The adage goes something like ‘the best time to start investing is now.’ For some beginners, this can be painstaking, considering the volumes of information on the best investment with guaranteed returns. Other beginners will think this is an easy way to make a quick buck and plunge head first in the markets.
This post is for the amateur investor who is ready to make a strategic decision to safeguard their investment against exposure to unsustainable risk, but with enough latitude to pursue conservative opportunities that yield capital gains, and learn the ropes of the trade while at it.
Apart from the theoretical understanding of how the financial markets operate, it is imperative that a beginner gets a realistic feel of the different strategies investors employ in pursuit of opportunities in the markets.
The following is a detailed explanation of five best investment approaches suitable for beginners:
Exchange-traded funds (ETFs) offer a less rigorous opportunity for participating in the stock exchange. As a beginner, investing in ETF is ideal because an ETF pools together several assets including particular stocks, commodities and bonds, and the performance tracked against an index. ETFs allows you as the investor to trade several assets commonly as if they were a single stock. The diversification of the ETF enables beginners to access a broad portfolio of stocks and bonds providing the convenience and reduced risk. Consequently, the flexible nature of ETFs allows an investor to trade flexibly, with the choice of buying and selling at any time during regular trading hours.
- Mutual funds
Mutual funds are pooled investment vehicles ideal for beginners because of its two primary characteristics. First, a beginner is able to access the services of a professional trader in the name of fund manager despite the meek amount of capital, some as low as $25. Secondly, the investor is exposed to minimal risk because mutual funds, like ETFs, invest in a diverse asset class portfolio of stocks, commodities, and bonds across different markets and industries.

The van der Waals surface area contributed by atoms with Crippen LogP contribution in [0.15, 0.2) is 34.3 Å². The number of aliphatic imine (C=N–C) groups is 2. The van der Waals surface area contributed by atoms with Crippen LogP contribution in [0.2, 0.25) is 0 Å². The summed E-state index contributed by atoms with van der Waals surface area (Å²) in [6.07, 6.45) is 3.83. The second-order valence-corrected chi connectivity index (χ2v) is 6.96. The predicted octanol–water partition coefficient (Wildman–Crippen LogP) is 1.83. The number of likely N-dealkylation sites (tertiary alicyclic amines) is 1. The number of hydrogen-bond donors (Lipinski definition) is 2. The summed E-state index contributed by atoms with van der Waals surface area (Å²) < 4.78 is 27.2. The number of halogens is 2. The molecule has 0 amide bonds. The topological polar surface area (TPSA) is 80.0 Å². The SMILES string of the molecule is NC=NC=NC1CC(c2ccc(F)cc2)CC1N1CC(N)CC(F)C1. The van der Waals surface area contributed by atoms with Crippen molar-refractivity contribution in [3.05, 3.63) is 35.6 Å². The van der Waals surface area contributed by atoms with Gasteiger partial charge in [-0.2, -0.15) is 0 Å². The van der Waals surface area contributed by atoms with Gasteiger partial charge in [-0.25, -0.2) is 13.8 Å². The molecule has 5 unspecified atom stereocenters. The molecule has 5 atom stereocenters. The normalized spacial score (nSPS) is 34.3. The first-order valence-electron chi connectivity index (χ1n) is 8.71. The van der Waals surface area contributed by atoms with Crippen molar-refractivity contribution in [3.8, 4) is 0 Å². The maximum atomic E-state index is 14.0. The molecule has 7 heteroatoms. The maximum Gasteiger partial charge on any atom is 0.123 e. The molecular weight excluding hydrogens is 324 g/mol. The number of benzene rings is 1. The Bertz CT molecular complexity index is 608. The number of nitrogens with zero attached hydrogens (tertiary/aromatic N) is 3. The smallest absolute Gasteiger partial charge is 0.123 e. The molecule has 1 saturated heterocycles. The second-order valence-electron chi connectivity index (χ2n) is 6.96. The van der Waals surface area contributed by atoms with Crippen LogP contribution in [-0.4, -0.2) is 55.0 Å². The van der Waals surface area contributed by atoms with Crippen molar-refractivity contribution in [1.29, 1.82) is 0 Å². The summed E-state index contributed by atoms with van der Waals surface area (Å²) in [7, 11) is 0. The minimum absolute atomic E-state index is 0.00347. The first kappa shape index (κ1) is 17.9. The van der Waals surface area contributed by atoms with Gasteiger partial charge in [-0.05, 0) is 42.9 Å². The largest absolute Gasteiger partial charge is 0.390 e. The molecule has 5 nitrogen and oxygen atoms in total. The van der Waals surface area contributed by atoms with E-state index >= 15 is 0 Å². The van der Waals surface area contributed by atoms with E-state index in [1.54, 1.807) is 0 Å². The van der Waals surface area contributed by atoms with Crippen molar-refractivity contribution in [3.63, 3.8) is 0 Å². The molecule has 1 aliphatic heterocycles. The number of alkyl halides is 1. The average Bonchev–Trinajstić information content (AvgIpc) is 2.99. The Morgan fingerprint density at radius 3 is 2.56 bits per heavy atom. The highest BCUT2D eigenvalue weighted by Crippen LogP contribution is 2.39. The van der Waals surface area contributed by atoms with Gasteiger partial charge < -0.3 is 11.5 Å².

- Individual stock
After a detailed analysis of the past performance of an individual stock and the prevailing facts, individual stocks can offer a stable investment opportunity suitable for beginners. Caution should, however, be placed to ensure that the investment into the particular stock does not upset the risk tolerance level of your portfolio in case of a negative turn of events. Markets is not always predictable.
- Certificate of deposit
Depositing money in a bank over a specified term length with a fixed and guaranteed return of capital plus interest is a sound investment opportunity for a beginner. Certificate of deposits is insured and hence the capital plus interest are guaranteed to the investor at maturity. However, it is important to understand that access to this money is limited during the stipulated investment term length and may attract fees or loss of interest in case of withdrawal.
- High Yield Savings Account
This investment also entails saving for the sole purposes of earning capital gains from interest over a specified term length. However, unlike the certificate of deposit, the interest is not fixed and hence interest is according to the prevailing market rates. Funds in this account are however more liquid hence easily accessible.
Chris Bouchard is a strategic consultant who works with non-profit leaders and social entrepreneurs to apply concepts and techniques to identify complex strategic issues, find practical solutions, and devise strategies to create and win a unique strategic position. He also offers project development, proposal writing, and project evaluation services.
Figuring out what business venture to invest in can be a difficult process. When I was looking for a business to become a part of, I had a rough time trying to understand what to look for and what are some red flags. I have put together some metrics to help you determine whether or not a business is worth investing into.
What Are the Earnings?